Guest Blogger Series: Creating Great Vacation Photos
This guest post was written by the talented Laurelle Farrell of AR Images
We can all travel and take a few snapshots, but what if you want to come home with artwork that stands the test of time? Here are my tips and tricks to capture images that will find a home among your walls and photo albums. Travel photography is a very deliberate art, so don’t forget to plan ahead of time.
Make the Time:
Scheduling your day too tightly will lead to rushed photographs. If there is an area where you know you will want to stop, make sure your have time in between excursions or tours.
While planning landscape photos try to arrive early in the day or close to dusk. This will allow for the best lighting.
Your spouse or travel companions may not want to wait as you create artwork. Make sure they are aware of any time when you may be absorbed in your camera for a while. They just may choose to find a local coffee shop while you create your art.
Pack with Care:
You may have a whole arsenal of lenses and flashes at home, but do you want to carry it all? Pick one or two lenses to bring with you that will cover your bases. A wider pick such as a 17mm -55mm will have you covered for landscapes and cityscapes. A standard 80mm fixed lens will give you some zoom without being bulky. A 50mm 1.8 will give you speed and versatility within an extremely lightweight lens. Get to know your location. If you feel a longer zoom is needed a 70mm-200mm is a great versatile choice.
Keep it Safe:
Packing light will help you to not be overloaded as you may want to keep your gear on your person at all times. If you do leave gear behind be sure to lock it in your hotel room safe. Call ahead of your travel date to ensure that any items you wish to bring will fit in this space.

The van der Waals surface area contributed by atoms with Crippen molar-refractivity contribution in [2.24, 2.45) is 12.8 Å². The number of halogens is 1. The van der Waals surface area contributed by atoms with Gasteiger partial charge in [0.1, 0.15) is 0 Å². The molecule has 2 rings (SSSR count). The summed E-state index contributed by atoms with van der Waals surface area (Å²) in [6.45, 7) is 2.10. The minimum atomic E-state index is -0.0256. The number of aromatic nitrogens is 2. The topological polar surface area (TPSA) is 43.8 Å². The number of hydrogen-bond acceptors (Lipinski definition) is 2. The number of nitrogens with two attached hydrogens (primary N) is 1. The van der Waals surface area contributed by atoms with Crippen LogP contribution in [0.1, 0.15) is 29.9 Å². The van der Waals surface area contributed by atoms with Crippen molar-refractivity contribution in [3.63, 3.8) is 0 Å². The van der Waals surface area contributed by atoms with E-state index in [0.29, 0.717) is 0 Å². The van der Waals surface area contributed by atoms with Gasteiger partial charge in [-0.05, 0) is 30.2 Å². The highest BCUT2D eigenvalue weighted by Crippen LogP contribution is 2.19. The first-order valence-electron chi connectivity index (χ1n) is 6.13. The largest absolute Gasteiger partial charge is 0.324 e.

Mix it Up:
We are lucky enough to not be held back by fear of wasting film. Change your angle. Get higher and lower. Play with your focus points and depth of field. You won’t ever regret having too many photos, but you may regret wishing your composition was just slightly different.
Know your surroundings:
Headed to the beach? You won't want to take your removable lens off in any location with sand or high winds as you will risk damaging your camera’s sensor. Either stick to one lens or travel with a smaller point and shoot for days when a DSLR isn’t practical.
Break up with Auto Mode:
If you’re still using your camera's fully automatic functions you may want to consider a class as you prepare for your trip. Learning how to creatively control your aperture and shutter speed will give you the ability to create the images your desire.
Your camera’s auto mode is only looking to absorb the proper amount of light. Often times this leads to slower shutter speeds that you will not be able to hand hold. Not knowing how to control this could lead to blurred images that could otherwise have been avoided.
Best of luck with your travel photography!
Laurelle Farrell is owner and principal photographer at AR Images where she specializes in wedding and lifestyle portraiture with a strong emphasis on custom album design. In addtion to her photography work, Laurelle is co-owner and executive director of Timeless Bridal Creations, an alternative bouquet company offering individually handcrafted alternative bouquets. She teaches several photography courses throughout the Boston area and earned her certificate in professional photography from Boston University’s Center for Digital Imaging Arts.